Are Bonds Really Safer Than Stocks?

What It's About

Learn the pros and cons of investing in bonds vs stocks and how you can build a diversified portfolio.

Many investors swear off stocks, saying they’re too risky, and opt exclusively for bonds in their investment portfolio. The conventional wisdom is that stocks are simply too volatile for conservative investors. But for investors with a long time frame, avoiding stocks is a mistake that is costing them hundreds of thousands of dollars over an investing lifetime, if not more.

Here’s why stocks can be a much safer investment than bonds in many scenarios, and why you’ll want to own at least some stocks in your portfolio.

Why bonds are not so safe after all

Much of the investing public believes that bonds are the “safe” investing vehicle, while stocks are the dangerous or high-flying asset that usually burns investors. Bonds promise a regular payment of interest and then when the bond matures investors receive their principal back and can invest in something else. Stocks make no such promises.

A well-diversified portfolio of stocks and bonds makes great addition to any portfolio, because it increases the average return, adds diversification, and smooths out the portfolio’s returns.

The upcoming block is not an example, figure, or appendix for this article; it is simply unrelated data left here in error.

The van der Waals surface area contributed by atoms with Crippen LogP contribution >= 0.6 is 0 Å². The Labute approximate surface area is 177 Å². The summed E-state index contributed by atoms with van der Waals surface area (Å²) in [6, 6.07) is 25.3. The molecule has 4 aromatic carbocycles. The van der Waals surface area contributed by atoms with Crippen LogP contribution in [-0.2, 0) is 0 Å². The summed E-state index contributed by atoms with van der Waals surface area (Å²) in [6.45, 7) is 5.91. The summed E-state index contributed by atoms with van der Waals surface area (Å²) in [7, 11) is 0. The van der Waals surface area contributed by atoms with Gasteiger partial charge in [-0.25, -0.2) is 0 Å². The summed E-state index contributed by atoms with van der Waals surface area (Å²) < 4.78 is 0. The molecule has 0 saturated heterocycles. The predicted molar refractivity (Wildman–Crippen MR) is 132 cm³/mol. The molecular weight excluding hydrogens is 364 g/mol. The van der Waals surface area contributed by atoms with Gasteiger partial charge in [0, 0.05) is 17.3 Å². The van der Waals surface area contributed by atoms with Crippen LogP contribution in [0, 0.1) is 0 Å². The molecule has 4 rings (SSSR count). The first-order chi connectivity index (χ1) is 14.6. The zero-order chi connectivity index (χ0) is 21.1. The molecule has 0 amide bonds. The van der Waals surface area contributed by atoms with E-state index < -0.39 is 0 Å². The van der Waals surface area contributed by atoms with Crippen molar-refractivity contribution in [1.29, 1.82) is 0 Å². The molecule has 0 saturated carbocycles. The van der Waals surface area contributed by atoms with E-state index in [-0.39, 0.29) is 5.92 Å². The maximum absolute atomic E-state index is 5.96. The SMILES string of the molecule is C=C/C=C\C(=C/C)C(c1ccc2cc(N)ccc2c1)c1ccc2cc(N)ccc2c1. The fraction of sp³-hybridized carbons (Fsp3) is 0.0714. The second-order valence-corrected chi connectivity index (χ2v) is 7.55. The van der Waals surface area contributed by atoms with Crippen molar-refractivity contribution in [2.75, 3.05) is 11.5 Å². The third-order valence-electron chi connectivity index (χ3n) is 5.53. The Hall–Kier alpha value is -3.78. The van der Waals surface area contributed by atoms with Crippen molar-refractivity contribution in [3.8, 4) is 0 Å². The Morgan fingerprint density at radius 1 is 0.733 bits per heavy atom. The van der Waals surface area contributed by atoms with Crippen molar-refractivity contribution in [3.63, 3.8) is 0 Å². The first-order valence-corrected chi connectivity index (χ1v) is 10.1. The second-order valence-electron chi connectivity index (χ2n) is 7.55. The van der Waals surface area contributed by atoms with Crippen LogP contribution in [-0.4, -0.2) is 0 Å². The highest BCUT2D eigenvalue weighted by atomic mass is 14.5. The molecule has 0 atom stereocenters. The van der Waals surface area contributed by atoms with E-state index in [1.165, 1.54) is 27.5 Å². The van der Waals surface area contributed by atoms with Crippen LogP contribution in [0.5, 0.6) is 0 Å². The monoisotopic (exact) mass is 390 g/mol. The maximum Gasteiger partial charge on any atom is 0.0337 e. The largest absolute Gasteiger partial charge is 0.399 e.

Unfortunately, too many people have limited experiences with stocks so that one bad experience drives them away from the asset class entirely. But bonds are not always a safe investment either, and here’s where you need to watch out.

Buying bonds in a booming economy

The price of bonds goes down when interest rates go up. That’s because rising interest rates make the bond’s future interest payments worth less in today’s dollars. When do interest rates rise? When the economy comes out of a recession and begins to grow. It’s at this point that the Federal Reserve begins to raise interest rates and the market begins to price in higher long-term rates. As long as rates continue to rise, bond prices will likely continue to fall.